AB 1356 Cannabis Retail - State Proposal says No More NIMBY

AB 1356 Cannabis Retail - State Proposal says No More NIMBY

Despite the passage of Proposition 64 by California voters almost three years ago to tax and regulate commercial cannabis, to this day, over 75% of the 482 cities and 58 counties in California ban cannabis retail. The result has been that the black market continues to thrive in the Golden State, and many would-be-cannabis retailers have not been able to obtain the necessary licenses to open legal storefronts. In February, Assembly Member Phil Ting introduced a bill (AB 1356) to combat the issue of illegal activity with a statewide demand on the availability of local dispensaries. The bill is continuing to advance through the CA Assembly.

The bill would create a minimum ratio of cannabis to liquor licenses if the local jurisdiction voted 50% or more in favor of Prop 64

The bill would create a minimum ratio of cannabis to liquor licenses if the local jurisdiction voted 50% or more in favor of Prop 64

What would AB 1356 do?

Under AB 1356, if a local jurisdiction voted in favor of legalization in 2016 (over 50% of the electorate), that jurisdiction will be required to issue a minimum number of local cannabis retail licenses. Furthermore, the minimum number of cannabis retailers must equate to about one-sixth (roughly 17%) of the current number of liquor licenses issued in that jurisdiction. That is unless the number of retailers would exceed a ratio of one retail cannabis license for every 15,000 residents in that jurisdiction, in which case the number of retail licenses would be calculated as follows: number of residents ÷ 15,000 = number of licenses.

Ratio of 1:6 cannabis retail stores to liquor licenses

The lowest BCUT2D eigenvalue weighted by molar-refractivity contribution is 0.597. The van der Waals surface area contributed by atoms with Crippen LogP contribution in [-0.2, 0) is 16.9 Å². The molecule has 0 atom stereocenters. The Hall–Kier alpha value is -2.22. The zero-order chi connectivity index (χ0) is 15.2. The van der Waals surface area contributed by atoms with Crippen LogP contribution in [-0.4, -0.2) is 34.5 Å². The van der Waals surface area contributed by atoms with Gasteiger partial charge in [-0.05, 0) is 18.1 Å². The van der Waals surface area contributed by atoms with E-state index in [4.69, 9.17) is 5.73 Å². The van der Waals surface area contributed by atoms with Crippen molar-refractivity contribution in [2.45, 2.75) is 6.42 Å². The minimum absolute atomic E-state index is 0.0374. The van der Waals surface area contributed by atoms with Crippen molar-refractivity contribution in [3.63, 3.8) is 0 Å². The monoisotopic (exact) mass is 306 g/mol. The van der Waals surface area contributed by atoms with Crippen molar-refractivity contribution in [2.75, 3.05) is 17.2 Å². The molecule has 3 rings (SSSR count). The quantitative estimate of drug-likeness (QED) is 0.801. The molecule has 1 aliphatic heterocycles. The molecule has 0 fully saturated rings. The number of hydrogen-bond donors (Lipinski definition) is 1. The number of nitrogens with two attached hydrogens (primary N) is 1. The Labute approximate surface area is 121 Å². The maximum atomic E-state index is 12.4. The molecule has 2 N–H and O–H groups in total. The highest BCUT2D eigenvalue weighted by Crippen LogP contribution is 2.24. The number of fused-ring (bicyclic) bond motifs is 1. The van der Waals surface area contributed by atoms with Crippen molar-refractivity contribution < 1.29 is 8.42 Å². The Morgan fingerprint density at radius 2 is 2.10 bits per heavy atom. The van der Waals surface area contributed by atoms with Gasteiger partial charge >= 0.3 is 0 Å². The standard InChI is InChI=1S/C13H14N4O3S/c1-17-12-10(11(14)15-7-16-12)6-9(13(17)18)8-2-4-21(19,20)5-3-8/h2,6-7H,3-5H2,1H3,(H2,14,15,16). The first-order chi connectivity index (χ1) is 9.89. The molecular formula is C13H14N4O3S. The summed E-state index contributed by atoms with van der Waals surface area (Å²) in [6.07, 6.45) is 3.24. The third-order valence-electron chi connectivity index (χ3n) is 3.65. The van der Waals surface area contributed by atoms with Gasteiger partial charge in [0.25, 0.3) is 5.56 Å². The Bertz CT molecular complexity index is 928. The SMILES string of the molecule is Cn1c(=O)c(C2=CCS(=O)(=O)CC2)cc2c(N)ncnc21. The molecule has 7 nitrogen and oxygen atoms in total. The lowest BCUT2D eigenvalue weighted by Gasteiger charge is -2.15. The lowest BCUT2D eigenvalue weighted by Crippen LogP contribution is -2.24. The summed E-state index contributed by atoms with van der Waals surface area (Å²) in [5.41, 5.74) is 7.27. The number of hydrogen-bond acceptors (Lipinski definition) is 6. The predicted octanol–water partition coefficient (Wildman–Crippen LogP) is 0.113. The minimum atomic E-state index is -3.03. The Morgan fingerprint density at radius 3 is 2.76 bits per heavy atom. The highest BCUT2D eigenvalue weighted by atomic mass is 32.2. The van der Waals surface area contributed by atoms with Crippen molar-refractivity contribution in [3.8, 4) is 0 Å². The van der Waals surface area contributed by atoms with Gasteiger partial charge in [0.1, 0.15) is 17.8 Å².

If, for instance, there are 12 establishments with liquor licenses (e.g. liquor stores, restaurants, gas stations) in a town, then this bill would require that town to have a minimum of 2 licenses. However, if the town only has 20,000 residents, then only 1 license would be required. In Sacramento, there are 423 active liquor licenses, so this bill would ensure that 70 retail cannabis licenses are issued in that city (currently there are approximately 30 retailers). If the bill passes, the number of licenses available to cannabis retail businesses would increase drastically, effectively eliminating the need for an illegal market.

The importance of such a bill cannot be overstated at a time in which the number of illegal grows continues to thrive. A New York Times article published a few weeks ago claims that the illegal market has even caused certain licensed cannabis retailers to go out of business. Over 80% of the 14 million pounds of cannabis produced in California is consumed in the state, and the vast majority is still disseminated across state lines illegally. Perhaps it is due to the increased visibility of the cannabis market that illegal grows have in fact increased in certain areas, but an increasing amount of resources have been used to quash these unlicensed grows over the past few years. In fact, over twice as many illegally grown plants (1.6 million) were destroyed last year than in 2017, and the governor even pulled in the National Guard in February to deal with the issue.

AB 1356 cannabis retail

AB 1356 cannabis retail

Number of CA Legal Cannabis Retail Licenses Much Lower than Originally Expected

So far, the state has awarded approximately 10% of the number of retail licenses it had originally anticipated. Ultimately, the local bans on cannabis licensing has enabled the activity of an illegal market, wasted the resources of law enforcement and government employees, and has ruptured the economic potential of the cannabis industry in California. It is estimated that cannabis sales will account for $156 million less in taxes than was previously anticipated.

Assembly Bill 1356 is a vital step in rectifying the ambivalence of state action in addressing the electorate’s support of Prop. 64 three years ago. At the very least, it is a step towards encouraging local jurisdictions to address these issues, rather than turning a blind eye to them. We will continue to track AB 1356 as it makes its way through the California legislature.

Lauren Estevez,  LME Law

Lauren Estevez, LME Law

Lauren Estevez is an attorney who advises international, multi-state and California cannabis brands, operators, and investors. She is nationally recognized as a subject matter expert in Cannabis Law and her work has been featured on CNBC, Bloomberg Law, and SXSW. The National Law Journal awarded Lauren the recognition of Cannabis Law Trailblazer in 2019. Lauren is the founder of LME Law.